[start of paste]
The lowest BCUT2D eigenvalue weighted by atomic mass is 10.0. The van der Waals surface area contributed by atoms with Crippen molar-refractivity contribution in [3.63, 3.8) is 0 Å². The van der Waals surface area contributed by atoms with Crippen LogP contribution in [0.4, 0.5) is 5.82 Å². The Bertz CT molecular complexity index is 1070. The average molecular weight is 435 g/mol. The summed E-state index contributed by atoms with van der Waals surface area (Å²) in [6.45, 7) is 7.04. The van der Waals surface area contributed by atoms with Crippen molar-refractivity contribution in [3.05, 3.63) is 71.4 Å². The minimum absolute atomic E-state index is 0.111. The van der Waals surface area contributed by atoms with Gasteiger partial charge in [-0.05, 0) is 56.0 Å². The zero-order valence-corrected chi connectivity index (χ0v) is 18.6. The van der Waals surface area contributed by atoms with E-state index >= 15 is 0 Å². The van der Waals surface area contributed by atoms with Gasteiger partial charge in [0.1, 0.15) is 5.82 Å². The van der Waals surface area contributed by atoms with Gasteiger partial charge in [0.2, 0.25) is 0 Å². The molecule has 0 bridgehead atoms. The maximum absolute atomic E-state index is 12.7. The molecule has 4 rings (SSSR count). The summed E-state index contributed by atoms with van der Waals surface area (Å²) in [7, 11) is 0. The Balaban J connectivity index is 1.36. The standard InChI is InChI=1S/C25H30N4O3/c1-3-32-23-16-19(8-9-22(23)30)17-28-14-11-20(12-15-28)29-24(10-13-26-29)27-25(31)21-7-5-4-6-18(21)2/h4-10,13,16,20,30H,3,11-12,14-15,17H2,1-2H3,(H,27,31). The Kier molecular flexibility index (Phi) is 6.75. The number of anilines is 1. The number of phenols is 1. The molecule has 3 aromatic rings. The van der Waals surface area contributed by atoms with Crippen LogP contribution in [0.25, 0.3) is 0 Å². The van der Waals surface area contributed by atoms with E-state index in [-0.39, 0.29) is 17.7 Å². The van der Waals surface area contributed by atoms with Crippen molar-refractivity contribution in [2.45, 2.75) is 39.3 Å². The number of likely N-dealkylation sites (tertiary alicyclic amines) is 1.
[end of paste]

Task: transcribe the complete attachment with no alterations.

The lowest BCUT2D eigenvalue weighted by atomic mass is 10.0. The van der Waals surface area contributed by atoms with Crippen molar-refractivity contribution in [3.63, 3.8) is 0 Å². The van der Waals surface area contributed by atoms with Crippen LogP contribution in [0.4, 0.5) is 5.82 Å². The Bertz CT molecular complexity index is 1070. The average molecular weight is 435 g/mol. The summed E-state index contributed by atoms with van der Waals surface area (Å²) in [6.45, 7) is 7.04. The van der Waals surface area contributed by atoms with Crippen molar-refractivity contribution in [3.05, 3.63) is 71.4 Å². The minimum absolute atomic E-state index is 0.111. The van der Waals surface area contributed by atoms with Gasteiger partial charge in [-0.05, 0) is 56.0 Å². The zero-order valence-corrected chi connectivity index (χ0v) is 18.6. The van der Waals surface area contributed by atoms with E-state index >= 15 is 0 Å². The van der Waals surface area contributed by atoms with Gasteiger partial charge in [0.1, 0.15) is 5.82 Å². The van der Waals surface area contributed by atoms with Gasteiger partial charge in [0.2, 0.25) is 0 Å². The molecule has 0 bridgehead atoms. The maximum absolute atomic E-state index is 12.7. The molecule has 4 rings (SSSR count). The summed E-state index contributed by atoms with van der Waals surface area (Å²) in [7, 11) is 0. The Balaban J connectivity index is 1.36. The standard InChI is InChI=1S/C25H30N4O3/c1-3-32-23-16-19(8-9-22(23)30)17-28-14-11-20(12-15-28)29-24(10-13-26-29)27-25(31)21-7-5-4-6-18(21)2/h4-10,13,16,20,30H,3,11-12,14-15,17H2,1-2H3,(H,27,31). The Kier molecular flexibility index (Phi) is 6.75. The number of anilines is 1. The number of phenols is 1. The molecule has 3 aromatic rings. The van der Waals surface area contributed by atoms with Crippen LogP contribution in [0.25, 0.3) is 0 Å². The van der Waals surface area contributed by atoms with E-state index in [-0.39, 0.29) is 17.7 Å². The van der Waals surface area contributed by atoms with Crippen molar-refractivity contribution in [2.45, 2.75) is 39.3 Å². The number of likely N-dealkylation sites (tertiary alicyclic amines) is 1.